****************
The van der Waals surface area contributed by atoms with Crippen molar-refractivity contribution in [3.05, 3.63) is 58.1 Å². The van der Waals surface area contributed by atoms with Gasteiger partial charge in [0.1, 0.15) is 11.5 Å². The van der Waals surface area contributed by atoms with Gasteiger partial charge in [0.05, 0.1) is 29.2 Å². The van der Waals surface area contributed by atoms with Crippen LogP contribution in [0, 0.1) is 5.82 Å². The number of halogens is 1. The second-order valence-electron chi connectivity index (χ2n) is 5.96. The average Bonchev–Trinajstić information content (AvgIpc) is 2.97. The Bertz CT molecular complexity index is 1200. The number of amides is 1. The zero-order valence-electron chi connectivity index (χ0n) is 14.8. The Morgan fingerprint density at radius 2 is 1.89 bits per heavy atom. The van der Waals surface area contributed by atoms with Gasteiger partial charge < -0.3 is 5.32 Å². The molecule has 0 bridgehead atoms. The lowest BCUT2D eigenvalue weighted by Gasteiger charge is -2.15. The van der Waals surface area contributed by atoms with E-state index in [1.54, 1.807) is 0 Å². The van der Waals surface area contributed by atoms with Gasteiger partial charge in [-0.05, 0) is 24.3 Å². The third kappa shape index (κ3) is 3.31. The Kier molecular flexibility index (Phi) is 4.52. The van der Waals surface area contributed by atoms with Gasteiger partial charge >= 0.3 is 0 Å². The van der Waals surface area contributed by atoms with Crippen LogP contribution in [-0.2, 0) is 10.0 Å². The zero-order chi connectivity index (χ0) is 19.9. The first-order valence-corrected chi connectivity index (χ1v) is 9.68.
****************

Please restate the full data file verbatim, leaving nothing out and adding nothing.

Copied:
The van der Waals surface area contributed by atoms with Crippen molar-refractivity contribution in [3.05, 3.63) is 58.1 Å². The van der Waals surface area contributed by atoms with Gasteiger partial charge in [0.1, 0.15) is 11.5 Å². The van der Waals surface area contributed by atoms with Gasteiger partial charge in [0.05, 0.1) is 29.2 Å². The van der Waals surface area contributed by atoms with Crippen LogP contribution in [0, 0.1) is 5.82 Å². The number of halogens is 1. The second-order valence-electron chi connectivity index (χ2n) is 5.96. The average Bonchev–Trinajstić information content (AvgIpc) is 2.97. The Bertz CT molecular complexity index is 1200. The number of amides is 1. The zero-order valence-electron chi connectivity index (χ0n) is 14.8. The Morgan fingerprint density at radius 2 is 1.89 bits per heavy atom. The van der Waals surface area contributed by atoms with Gasteiger partial charge < -0.3 is 5.32 Å². The molecule has 0 bridgehead atoms. The lowest BCUT2D eigenvalue weighted by Gasteiger charge is -2.15. The van der Waals surface area contributed by atoms with E-state index in [1.54, 1.807) is 0 Å². The van der Waals surface area contributed by atoms with Gasteiger partial charge in [-0.05, 0) is 24.3 Å². The third kappa shape index (κ3) is 3.31. The Kier molecular flexibility index (Phi) is 4.52. The van der Waals surface area contributed by atoms with Gasteiger partial charge >= 0.3 is 0 Å². The van der Waals surface area contributed by atoms with Crippen LogP contribution in [-0.2, 0) is 10.0 Å². The zero-order chi connectivity index (χ0) is 19.9. The first-order valence-corrected chi connectivity index (χ1v) is 9.68.